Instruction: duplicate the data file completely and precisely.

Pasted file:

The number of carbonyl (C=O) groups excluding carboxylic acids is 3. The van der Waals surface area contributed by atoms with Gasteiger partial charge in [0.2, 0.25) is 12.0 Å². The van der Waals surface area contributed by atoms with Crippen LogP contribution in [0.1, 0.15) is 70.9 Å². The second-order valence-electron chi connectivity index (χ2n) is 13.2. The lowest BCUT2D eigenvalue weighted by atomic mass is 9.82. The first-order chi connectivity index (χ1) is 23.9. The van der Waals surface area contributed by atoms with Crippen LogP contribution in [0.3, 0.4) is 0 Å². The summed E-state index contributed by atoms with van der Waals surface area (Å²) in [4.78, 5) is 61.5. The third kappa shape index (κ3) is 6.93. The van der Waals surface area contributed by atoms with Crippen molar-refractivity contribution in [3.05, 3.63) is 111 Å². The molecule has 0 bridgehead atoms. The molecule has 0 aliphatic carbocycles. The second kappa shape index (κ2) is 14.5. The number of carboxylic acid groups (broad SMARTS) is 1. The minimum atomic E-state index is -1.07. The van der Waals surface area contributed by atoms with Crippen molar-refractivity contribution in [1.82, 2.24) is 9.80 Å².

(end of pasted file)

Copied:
The number of carbonyl (C=O) groups excluding carboxylic acids is 3. The van der Waals surface area contributed by atoms with Gasteiger partial charge in [0.2, 0.25) is 12.0 Å². The van der Waals surface area contributed by atoms with Crippen LogP contribution in [0.1, 0.15) is 70.9 Å². The second-order valence-electron chi connectivity index (χ2n) is 13.2. The lowest BCUT2D eigenvalue weighted by atomic mass is 9.82. The first-order chi connectivity index (χ1) is 23.9. The van der Waals surface area contributed by atoms with Crippen LogP contribution in [0.3, 0.4) is 0 Å². The summed E-state index contributed by atoms with van der Waals surface area (Å²) in [4.78, 5) is 61.5. The third kappa shape index (κ3) is 6.93. The van der Waals surface area contributed by atoms with Crippen molar-refractivity contribution in [3.05, 3.63) is 111 Å². The molecule has 0 bridgehead atoms. The molecule has 0 aliphatic carbocycles. The second kappa shape index (κ2) is 14.5. The number of carboxylic acid groups (broad SMARTS) is 1. The minimum atomic E-state index is -1.07. The van der Waals surface area contributed by atoms with Crippen molar-refractivity contribution in [1.82, 2.24) is 9.80 Å².